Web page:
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Soundboards vs. Pro recordings - from Bill O'Neil

From: <email address not valid>
Subject: Soundboards vs. Pro recordings

 

Hello Jean and All --

 

Dec. 15, 1996
Peter writes that it would be difficult for Jimmy to put together a good live box set because sound on many boots is bad. Presumably Jimmy would not be putting it together from boots. Doesn't he have soundboard recordings of every concert? With those, and the modern ability to separate and mix sound, I don't think it would be at all impossible to put together great-sounding performances of 40-50 songs.

 

I just wanted to pass along a little recording technique information that might help various members of the list envision what's entailed in a professional live recording.

 

1) A soundboard tape has no relation to a live album, except that the same moments in time are captured on both. A professional recording is almost always done on a multitrack recorder, which means that each instrument is put on its own tape track: the guitar, the bass, each of Jones' keyboards, Plant, Bonham's snare, kick, hi-hat (etc); each of these is committed to its own track, which allows it's volume level and equalization to be altered (in a studio environment) independently of the others. Also, the actual tape used to capture these tracks is of very high quality. This is why "The Song Remains the Same" sounds so much clearer than any bootlegs.

 

2) Once in the studio, these independent tracks must be "mixed" into a final stereo recording. It is this mix that the consumer (you and me) will hear. Believe me, creating a superb mix is extremely time consuming, and terribly difficult. Should the guitar be louder here? Are the vocals loud enough, or too loud? In a regular studio recording, mixing usually takes as long or longer than it took to record a song.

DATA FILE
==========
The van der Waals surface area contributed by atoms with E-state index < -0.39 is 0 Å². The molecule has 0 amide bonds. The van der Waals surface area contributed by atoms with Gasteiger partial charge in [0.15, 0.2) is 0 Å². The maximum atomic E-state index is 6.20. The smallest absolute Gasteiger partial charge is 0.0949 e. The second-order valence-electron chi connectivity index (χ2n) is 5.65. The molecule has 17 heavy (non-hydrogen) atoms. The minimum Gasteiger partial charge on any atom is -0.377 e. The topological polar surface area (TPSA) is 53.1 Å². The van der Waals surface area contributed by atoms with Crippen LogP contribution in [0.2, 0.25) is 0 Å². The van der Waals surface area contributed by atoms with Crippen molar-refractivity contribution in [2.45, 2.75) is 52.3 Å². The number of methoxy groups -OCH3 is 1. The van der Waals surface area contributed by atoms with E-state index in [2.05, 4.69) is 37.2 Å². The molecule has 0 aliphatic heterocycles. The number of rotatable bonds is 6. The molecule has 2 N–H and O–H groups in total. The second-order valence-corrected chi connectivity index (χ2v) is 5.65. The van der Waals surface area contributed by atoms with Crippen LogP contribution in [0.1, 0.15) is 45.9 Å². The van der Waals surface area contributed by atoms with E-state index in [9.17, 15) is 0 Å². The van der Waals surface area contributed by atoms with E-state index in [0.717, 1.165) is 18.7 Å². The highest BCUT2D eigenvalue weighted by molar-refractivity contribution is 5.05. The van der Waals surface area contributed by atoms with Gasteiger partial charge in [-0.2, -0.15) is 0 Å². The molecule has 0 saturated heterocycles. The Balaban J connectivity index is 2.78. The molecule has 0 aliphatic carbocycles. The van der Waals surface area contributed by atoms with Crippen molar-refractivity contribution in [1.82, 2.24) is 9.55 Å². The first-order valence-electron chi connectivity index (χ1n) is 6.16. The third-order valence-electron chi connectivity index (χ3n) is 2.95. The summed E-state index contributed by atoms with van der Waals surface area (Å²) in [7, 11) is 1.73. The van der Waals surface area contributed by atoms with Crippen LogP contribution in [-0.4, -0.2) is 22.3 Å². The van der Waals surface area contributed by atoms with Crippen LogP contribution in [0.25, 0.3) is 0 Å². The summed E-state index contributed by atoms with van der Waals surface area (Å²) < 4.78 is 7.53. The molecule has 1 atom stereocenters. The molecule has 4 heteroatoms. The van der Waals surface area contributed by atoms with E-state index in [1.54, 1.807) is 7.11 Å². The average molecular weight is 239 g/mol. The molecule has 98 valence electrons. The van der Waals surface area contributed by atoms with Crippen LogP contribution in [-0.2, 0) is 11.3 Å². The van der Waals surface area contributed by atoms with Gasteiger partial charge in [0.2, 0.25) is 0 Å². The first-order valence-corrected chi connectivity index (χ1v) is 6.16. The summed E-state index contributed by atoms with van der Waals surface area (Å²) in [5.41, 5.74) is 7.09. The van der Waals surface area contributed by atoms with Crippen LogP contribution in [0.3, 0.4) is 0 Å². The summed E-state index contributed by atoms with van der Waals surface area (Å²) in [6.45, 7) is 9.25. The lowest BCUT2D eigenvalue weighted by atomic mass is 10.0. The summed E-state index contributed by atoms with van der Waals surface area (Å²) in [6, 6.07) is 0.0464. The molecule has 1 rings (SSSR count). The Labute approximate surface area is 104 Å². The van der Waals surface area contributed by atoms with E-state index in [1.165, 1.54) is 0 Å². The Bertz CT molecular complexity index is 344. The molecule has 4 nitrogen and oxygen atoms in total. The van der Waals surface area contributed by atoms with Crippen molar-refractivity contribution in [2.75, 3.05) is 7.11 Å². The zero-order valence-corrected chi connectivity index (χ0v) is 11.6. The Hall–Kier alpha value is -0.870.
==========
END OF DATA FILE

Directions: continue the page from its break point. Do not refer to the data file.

3) In creating a live album culled from multiple live dates, each of these mixes must be further tweaked to give them a cohesive sound. Here's an example of what I mean: I'm sure some of you out there have a bootleg or two that came from multiple sources. When the sound switches from one set of "sound values" to another, you probably find it momentarily jarring. This is the last thing the maker of an album wants. So while these mixes are being made, the producer and engineer must take great care to make each song sound as though it came from the same "space," even if it didn't. These "spaces" can be further tweaked in the "mastering" stage, when final EQ and compression are placed upon the recordings. A further example of what I mean: We all know that most of Zeppelin's studio album were recorded at several different studios, but each album sure has it's own sonic signiture. I promise you that great care was taken to make each album sound as cohesive as it does.

 

4) All of these technical sound-quality considerations have nothing at all to do with picking the "best" version of a song. That's another extremely time-consuming and emotionally painful process unto itself.